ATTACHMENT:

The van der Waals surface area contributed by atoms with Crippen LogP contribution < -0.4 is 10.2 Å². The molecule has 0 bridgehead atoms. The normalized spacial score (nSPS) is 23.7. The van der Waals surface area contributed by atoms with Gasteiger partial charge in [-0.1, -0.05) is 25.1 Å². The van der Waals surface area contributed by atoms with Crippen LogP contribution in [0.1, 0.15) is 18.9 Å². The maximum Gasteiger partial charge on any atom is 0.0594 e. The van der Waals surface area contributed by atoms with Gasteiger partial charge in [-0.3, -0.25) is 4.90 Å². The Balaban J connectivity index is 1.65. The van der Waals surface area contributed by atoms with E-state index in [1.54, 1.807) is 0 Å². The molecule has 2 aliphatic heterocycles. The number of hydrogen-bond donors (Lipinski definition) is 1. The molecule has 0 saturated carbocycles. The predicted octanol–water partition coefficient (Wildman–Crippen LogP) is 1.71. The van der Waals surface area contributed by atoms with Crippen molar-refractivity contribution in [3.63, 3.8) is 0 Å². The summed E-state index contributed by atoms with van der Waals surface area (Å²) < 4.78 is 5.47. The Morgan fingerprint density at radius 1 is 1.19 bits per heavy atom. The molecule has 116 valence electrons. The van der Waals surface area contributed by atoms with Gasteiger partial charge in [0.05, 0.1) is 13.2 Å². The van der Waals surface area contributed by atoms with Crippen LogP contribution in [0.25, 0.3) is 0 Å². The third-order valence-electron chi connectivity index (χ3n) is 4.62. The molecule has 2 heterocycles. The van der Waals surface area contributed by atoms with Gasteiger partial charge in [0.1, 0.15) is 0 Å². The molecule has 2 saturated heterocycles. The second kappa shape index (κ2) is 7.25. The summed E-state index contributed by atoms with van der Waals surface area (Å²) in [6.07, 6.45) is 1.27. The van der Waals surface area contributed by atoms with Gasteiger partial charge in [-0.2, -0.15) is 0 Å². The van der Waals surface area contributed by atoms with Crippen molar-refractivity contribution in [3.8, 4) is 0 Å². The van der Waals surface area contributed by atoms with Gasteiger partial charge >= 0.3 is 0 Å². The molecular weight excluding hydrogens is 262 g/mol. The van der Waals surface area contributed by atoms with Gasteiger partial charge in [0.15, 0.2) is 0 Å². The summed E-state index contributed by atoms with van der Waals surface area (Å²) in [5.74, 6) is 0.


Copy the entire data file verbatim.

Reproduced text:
The van der Waals surface area contributed by atoms with Crippen LogP contribution < -0.4 is 10.2 Å². The molecule has 0 bridgehead atoms. The normalized spacial score (nSPS) is 23.7. The van der Waals surface area contributed by atoms with Gasteiger partial charge in [-0.1, -0.05) is 25.1 Å². The van der Waals surface area contributed by atoms with Crippen LogP contribution in [0.1, 0.15) is 18.9 Å². The maximum Gasteiger partial charge on any atom is 0.0594 e. The van der Waals surface area contributed by atoms with Gasteiger partial charge in [-0.3, -0.25) is 4.90 Å². The Balaban J connectivity index is 1.65. The van der Waals surface area contributed by atoms with E-state index in [1.54, 1.807) is 0 Å². The molecule has 2 aliphatic heterocycles. The number of hydrogen-bond donors (Lipinski definition) is 1. The molecule has 0 saturated carbocycles. The predicted octanol–water partition coefficient (Wildman–Crippen LogP) is 1.71. The van der Waals surface area contributed by atoms with Crippen molar-refractivity contribution in [3.63, 3.8) is 0 Å². The summed E-state index contributed by atoms with van der Waals surface area (Å²) < 4.78 is 5.47. The Morgan fingerprint density at radius 1 is 1.19 bits per heavy atom. The molecule has 116 valence electrons. The van der Waals surface area contributed by atoms with Gasteiger partial charge in [0.05, 0.1) is 13.2 Å². The van der Waals surface area contributed by atoms with Crippen LogP contribution in [0.25, 0.3) is 0 Å². The third-order valence-electron chi connectivity index (χ3n) is 4.62. The molecule has 2 heterocycles. The van der Waals surface area contributed by atoms with Gasteiger partial charge in [0.1, 0.15) is 0 Å². The molecule has 2 saturated heterocycles. The second kappa shape index (κ2) is 7.25. The summed E-state index contributed by atoms with van der Waals surface area (Å²) in [6.07, 6.45) is 1.27. The van der Waals surface area contributed by atoms with Gasteiger partial charge in [-0.2, -0.15) is 0 Å². The van der Waals surface area contributed by atoms with Crippen molar-refractivity contribution in [3.8, 4) is 0 Å². The van der Waals surface area contributed by atoms with Gasteiger partial charge >= 0.3 is 0 Å². The molecular weight excluding hydrogens is 262 g/mol. The van der Waals surface area contributed by atoms with Gasteiger partial charge in [0.15, 0.2) is 0 Å². The summed E-state index contributed by atoms with van der Waals surface area (Å²) in [5.74, 6) is 0.